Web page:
Orphan Survival Stories Index |
It was very relaxing getting away from the house for a change. Judy and I had decided to spend five days with our grandkids at a local campground about 15 miles from our home in Brunswick, Georgia.
The second day we were there, I ran a large steel spike through my right hand, which took about 12 stitches, but worse than that were the six hours of waiting in the emergency room lobby to be treated.
After returning to the campsite, I found that I was really unable to do much of anything with the kids. Most of the next five days, I just sat by myself as everyone fished, and played volleyball and cards.
On Thanksgiving Day, we deep-fried two large turkeys. It was the first time in my life that I had eaten Thanksgiving Dinner outside. I must say that it was very enjoyable. At dusk, we started a large fire. Everyone grabbed a lawn chair and sat around for hours talking and roasting marshmallows. About 12 a.m., we decided to hit the sack.
Early the next morning, we were up breaking down the campsite. I stood to the side trying to stay out of the way. My hand was still very sore and there was very little I could do that would be helpful. As I stood there, I noticed a black pick-up truck driving very slowly by the bathroom. I watched as the passenger threw a brown paper bag at the garbage can, missing it. When they drove away, I walked over to pick up the bag. When I picked it up, it was rather heavy. I opened the bag and saw a small kitten inside.
"Well, hello there, Little Missy," I said to the small female kitten as I lifted her out of the bag.
I looked down the road to see if I could get the license tag number of the truck, but it had already left the camping area. The kitten did not look well at all. It was dirty and looked like it had not eaten for quite some time.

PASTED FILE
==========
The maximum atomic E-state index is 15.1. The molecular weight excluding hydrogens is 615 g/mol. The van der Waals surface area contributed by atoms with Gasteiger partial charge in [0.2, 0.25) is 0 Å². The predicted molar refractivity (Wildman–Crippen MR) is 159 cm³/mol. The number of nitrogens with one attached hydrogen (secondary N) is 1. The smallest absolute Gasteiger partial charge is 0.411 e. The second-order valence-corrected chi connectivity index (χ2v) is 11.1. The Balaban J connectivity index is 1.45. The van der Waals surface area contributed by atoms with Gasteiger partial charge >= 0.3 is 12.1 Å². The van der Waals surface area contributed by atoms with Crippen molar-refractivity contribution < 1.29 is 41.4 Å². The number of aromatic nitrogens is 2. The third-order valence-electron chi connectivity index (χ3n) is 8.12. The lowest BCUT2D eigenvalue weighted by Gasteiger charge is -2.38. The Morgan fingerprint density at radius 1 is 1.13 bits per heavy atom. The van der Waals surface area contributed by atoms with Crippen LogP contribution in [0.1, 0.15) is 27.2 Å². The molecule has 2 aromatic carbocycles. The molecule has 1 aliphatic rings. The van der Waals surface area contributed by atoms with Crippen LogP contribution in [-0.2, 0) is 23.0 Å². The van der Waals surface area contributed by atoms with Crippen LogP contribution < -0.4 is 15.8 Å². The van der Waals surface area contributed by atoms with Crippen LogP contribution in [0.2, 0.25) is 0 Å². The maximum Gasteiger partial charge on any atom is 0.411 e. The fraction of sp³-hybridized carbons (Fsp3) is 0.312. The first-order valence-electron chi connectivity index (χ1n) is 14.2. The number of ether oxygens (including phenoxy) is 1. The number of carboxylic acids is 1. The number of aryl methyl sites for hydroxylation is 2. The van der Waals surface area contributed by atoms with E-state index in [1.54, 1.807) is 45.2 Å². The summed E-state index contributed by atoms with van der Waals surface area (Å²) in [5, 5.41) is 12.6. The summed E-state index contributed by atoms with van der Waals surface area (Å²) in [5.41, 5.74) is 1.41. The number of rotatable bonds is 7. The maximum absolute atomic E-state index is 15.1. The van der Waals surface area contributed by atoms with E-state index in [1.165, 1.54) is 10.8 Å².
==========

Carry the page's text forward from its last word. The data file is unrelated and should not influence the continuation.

After we returned home, I tried to telephone all three vets located in our town. Being the Thanksgiving Holiday, none were available until Monday morning.
I took the small kitten to the kitchen sink and tried to wash it off with a clean warm washrag. Then I tried to feed it something, but it was just too weak, so I kept it in my lap all that evening as I watched television. About 10 o'clock, I decided to go to bed. I laid the small kitten down beside my pillow, turned out the light and climbed into the bed. She pulled herself up next to my face as tightly as she could. All the while, she was curling herself tighter and tighter into a small ball of fur. Then she settled down and bundled up next to my ear.
I did not move a muscle as she tried to clean herself. Once in a while, I would hear a faint "meow.” After she was done, I carefully reached over and ran my fingers across her little head, causing her inner motor to make a purring sound.
Over the next few minutes, her motor became less and less frequent.
"I love you, Little Missy," I whispered as I carefully moved my finger back and forth against her ear.
At that very moment, her purring stopped completely and her tiny head fell limp in my hand. I picked her up gently and carried her into my office, where I laid her down in a shoebox on top of my computer desk. When I turned around, I saw Judy standing in the office doorway.
"Is she doing okay?" she asked.
I stuck out my hand motioning for her to please go away, that I could not speak to anyone right then. I sat in my office for more than an hour wondering how people could be so cruel to such an innocent little creature.
I left "Little Missy" on my desk until the next morning. I then went out to the flowerbed where our other two cats are buried and prepared a special place for her.
I am not sure what the feeling is that comes over me when something is unloved and discarded. Maybe it's all the years of me being raised as an orphan. Maybe it is all the terrible things that I too suffered as a young boy at the hands of grown-up adult people. Maybe it’s the years of going hungry, being kicked, hit and then thrown away. I really do not know. Maybe I will never know.
I do know this for sure. Every living thing on this earth should be cared for. No human being or animal should ever leave the face of this earth without having been given a chance to serve its useful purpose. I hope that when "Little Missy" left this earth last Friday night, the last thing she remembered was the love shown to her by something known as a human being.